Backwards compatibility in scala 3 of deprecated parts of scala 2.13

At the moment, we’re on course for using the 2.13 scala stdlib for scala 3, and maintaining backwards compatibility throughout the lifecycle of scala 3.

There is a number of APIs in the scala 2.13 stdlib that are in a deprecation cycle. .mapValues returns a MapView, and was slated for removal in 2.13 + 1, after which a new eager mapValues was planned to be introduced in 2.13 + 2. Stream was planned for removal in 2.13 + 1, Traversable is planned for removal and IterableOnce for removal of all implementations in favour of the same methods on its iterator, +(String) on numeric types, Either's RightProjection, and all sorts of bits and pieces.

There is also a number of APIs that are indented to become final and are marked deprecatedInheritance, for example some annotations like BeanProperty.

Removal of these deprecated parts, or making deprecated parts final will break backwards compatibility.

What should we do with these? One option would be to not promise of backwards compatibility for parts already deprecated in scala 2.13.1 when scala 3 will have its own stdlib. Another one is to keep these parts until scala 4 comes along, but the timelines for that are pretty long.

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I think the only realistic options are

  1. releasing a 2.14 that’s mostly a cleanup before 3.0, or
  2. going in to 3.x with a mess until 4.0 ever comes along.

/hides

Why do you think removing deprecated members somewhere in the 3.x cycle isn’t realistic?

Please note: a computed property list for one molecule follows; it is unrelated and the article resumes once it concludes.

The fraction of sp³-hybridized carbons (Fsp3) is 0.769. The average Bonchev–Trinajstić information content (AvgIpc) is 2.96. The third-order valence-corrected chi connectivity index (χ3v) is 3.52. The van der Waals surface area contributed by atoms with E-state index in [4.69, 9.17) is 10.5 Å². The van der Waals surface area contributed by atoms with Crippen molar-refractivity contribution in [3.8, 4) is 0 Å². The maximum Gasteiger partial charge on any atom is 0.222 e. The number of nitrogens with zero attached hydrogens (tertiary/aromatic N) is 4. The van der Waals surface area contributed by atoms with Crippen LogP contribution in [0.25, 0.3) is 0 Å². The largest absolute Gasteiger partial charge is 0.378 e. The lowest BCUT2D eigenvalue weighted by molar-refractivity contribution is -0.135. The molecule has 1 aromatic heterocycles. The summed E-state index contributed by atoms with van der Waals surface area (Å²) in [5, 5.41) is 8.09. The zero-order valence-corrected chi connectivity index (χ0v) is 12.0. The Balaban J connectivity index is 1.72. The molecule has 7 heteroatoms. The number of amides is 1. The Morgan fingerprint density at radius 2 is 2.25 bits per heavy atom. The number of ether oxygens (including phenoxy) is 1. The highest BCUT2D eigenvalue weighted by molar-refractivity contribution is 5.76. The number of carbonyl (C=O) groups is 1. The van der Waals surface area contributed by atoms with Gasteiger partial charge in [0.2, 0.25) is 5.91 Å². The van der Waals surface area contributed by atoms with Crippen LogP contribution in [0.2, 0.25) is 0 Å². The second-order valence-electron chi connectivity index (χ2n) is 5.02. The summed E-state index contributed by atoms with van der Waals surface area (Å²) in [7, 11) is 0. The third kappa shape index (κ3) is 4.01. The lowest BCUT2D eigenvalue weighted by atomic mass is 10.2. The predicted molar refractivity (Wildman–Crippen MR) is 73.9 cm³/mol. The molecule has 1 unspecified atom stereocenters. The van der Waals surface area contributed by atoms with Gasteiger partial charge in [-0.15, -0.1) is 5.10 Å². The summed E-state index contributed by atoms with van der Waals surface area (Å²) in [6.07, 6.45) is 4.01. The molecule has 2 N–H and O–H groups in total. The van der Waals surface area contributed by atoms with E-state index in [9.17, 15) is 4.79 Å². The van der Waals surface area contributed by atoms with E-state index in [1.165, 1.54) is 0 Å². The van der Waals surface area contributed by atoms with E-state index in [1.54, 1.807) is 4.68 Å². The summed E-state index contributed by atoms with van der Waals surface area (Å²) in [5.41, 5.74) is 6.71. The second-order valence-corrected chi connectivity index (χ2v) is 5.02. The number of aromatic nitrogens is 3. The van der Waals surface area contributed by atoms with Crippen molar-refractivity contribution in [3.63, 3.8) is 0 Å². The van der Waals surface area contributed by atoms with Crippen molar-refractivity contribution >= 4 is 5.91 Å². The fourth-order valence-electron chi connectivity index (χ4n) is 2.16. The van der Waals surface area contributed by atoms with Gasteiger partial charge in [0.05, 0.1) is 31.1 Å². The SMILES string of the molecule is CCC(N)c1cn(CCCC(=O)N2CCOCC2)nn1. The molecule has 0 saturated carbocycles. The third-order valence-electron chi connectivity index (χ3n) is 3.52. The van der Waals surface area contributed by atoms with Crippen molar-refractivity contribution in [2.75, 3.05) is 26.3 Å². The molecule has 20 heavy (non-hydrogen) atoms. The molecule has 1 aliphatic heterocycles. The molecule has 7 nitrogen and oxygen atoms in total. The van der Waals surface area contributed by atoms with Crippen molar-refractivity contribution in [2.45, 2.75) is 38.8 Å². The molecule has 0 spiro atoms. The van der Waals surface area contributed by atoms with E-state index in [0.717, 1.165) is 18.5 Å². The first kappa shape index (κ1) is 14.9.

I don’t think it’s realistic to remove deprecated members in scala 3 if it were released with a blanket backwards compatibility promise. Being up-front about backwards compatibility being limited to things that aren’t already deprecated early in 2.13.x makes it a lot more reasonable IMO.

That’s why I think it’s important to have that discussion now.

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It means you need a cutoff point somewhere where you say e.g., everything from 3.2 onwards is not fully backwards compatible anymore with 2.13, 3.0 and 3.1. Then everything has to re-release for 3.2, build tools and users need to be aware that you can’t safely mix 3.2 with 2.13, or 3.2 with 3.1, while you could safely mix 3.1 with 3.0 or 3.1 with 2.13.

It seems more realistic IMHO to be fully backwards compatible from 3.0 (well actually from 2.13 or 2.14, but ok…) onwards and not break compatibility somewhere in the middle and have some magical 3.2 version.

It definitely is important to have that discussion before it’s too late. Or at least before it’s even later than now.

You could differentiate between a library that uses deprecated members, either directly or transitively, and one that doesn’t. Libraries that do use deprecated members would then need to adjust and re-publish when the deprecated members they are using disappear from the library.

I could think of a couple of schemes that conform to that. e.g. _3 is backwards compatible, but _3.0 is not. If you publish against any interfaces that are deprecated since 2.x, you get a _3.x artifact, otherwise you get a _3 artifact.

In theory you could introduce a new deprecation annotation specifically for “may be removed during the 3 lifecycle” for that if it would otherwise interfere too much with other deprecations, but in practice you can’t in 2.13.x because it’s not forward compatible.